The base unit and any telecare equipment will be provided and installed for you, with a full explanation on how it works.

Assistive technology can form part of a care and support package or can be arranged privately. If you already have a care and support package in place, speak to your adult care worker.

From 1 April 2024, Medequip Connect will provide the assistive technology service for all our funded clients across Derbyshire. To access a funded service from Medequip Connect, you'll need to be Care Act eligible. Those who have a care package from us can access a funded service. Those who are Care Act eligible, but have no package of care can still be part funded, and therefore access the service at a reduced rate.

If you have a care package already, please contact your allocated worker or contact Call Derbyshire.

If you haven't got a care package, please contact your local community alarm provider to arrange privately. Or contact Call Derbyshire tel: 01629 533190 if you'd like to ask for a Care Act assessment if you feel that you have care and support, or preventative support needs.

To arrange privately, you can contact Medequip Connect, tel: 01706 572460. Packages start from £4.71 per week.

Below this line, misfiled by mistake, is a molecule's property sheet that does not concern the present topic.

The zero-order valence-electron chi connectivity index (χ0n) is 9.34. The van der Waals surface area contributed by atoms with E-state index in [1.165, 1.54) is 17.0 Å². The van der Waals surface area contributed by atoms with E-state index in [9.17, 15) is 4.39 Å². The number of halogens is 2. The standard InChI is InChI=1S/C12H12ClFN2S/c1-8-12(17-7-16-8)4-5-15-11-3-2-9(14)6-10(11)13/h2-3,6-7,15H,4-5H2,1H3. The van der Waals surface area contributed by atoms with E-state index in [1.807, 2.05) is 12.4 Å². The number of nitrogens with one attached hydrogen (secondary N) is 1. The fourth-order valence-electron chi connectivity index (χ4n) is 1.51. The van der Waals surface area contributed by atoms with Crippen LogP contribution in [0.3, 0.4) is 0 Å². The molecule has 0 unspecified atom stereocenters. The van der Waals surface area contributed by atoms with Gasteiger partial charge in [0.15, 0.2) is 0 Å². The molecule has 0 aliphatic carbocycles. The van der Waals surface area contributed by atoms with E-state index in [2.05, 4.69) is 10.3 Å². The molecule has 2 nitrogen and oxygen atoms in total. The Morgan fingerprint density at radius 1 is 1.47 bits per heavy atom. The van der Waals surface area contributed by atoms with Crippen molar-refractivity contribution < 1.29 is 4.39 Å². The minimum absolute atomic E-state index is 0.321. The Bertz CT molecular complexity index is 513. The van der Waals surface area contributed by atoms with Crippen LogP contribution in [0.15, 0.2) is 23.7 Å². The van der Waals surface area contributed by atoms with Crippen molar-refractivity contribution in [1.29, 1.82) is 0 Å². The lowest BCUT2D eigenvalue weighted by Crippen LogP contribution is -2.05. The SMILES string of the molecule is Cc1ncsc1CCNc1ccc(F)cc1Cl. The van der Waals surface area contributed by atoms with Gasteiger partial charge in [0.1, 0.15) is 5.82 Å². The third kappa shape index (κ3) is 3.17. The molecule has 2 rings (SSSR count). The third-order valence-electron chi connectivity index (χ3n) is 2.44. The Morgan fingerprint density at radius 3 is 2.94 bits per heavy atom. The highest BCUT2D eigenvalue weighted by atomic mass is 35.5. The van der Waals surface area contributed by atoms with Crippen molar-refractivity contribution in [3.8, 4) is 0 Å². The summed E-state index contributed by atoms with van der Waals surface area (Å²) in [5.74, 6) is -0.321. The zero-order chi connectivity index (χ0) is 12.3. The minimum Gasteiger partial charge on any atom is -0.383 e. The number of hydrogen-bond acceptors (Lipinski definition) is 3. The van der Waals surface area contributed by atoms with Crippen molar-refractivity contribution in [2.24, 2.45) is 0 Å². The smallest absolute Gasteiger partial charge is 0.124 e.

The following local providers can also be contacted to access assistive technology privately:

Some of these providers also offer additional services, such as an in-person response service.

Other organisations offering assistive technology

There are many national companies that also offer community alarms and telecare. The Elderly Accommodation Counsel has information on these products and services and lists all providers in any given area, both local and national. They have a section on community alarms.

Other technology to help you live independently

A community alarm and telecare package can help you to maintain your independence at home. Other kinds of technology could support you too, including devices that you already own or have in your home.

Voice controlled technology products (such as the Amazon Alexa, Amazon Echo and Google Nest) can be used to support your independence. You can connect your mobile phone to some devices and phone or message anyone hands-free, which could help in an emergency.

If you already own a smartphone or smartwatch, these may already have features installed. Or you can buy apps that allow you to contact or locate friends or family easily and quickly.

There are also many options available purchase privately and can provide an alternative to a traditional community alarm pendant device. Examples include:

  • assistance buttons or keys to attach to a mobile phone you already own, like the Doro assistance key
  • customisable devices and watches that you can wear outside of the home, like the YourStride watch
  • voice operated technology devices to help you make calls and send and receive messages, such as the RealSAM Phone

Many organisations will also provide free, general advice about the alternatives available to you. The following organisations are a good place to start if you're looking for information and want to see what options are available to you: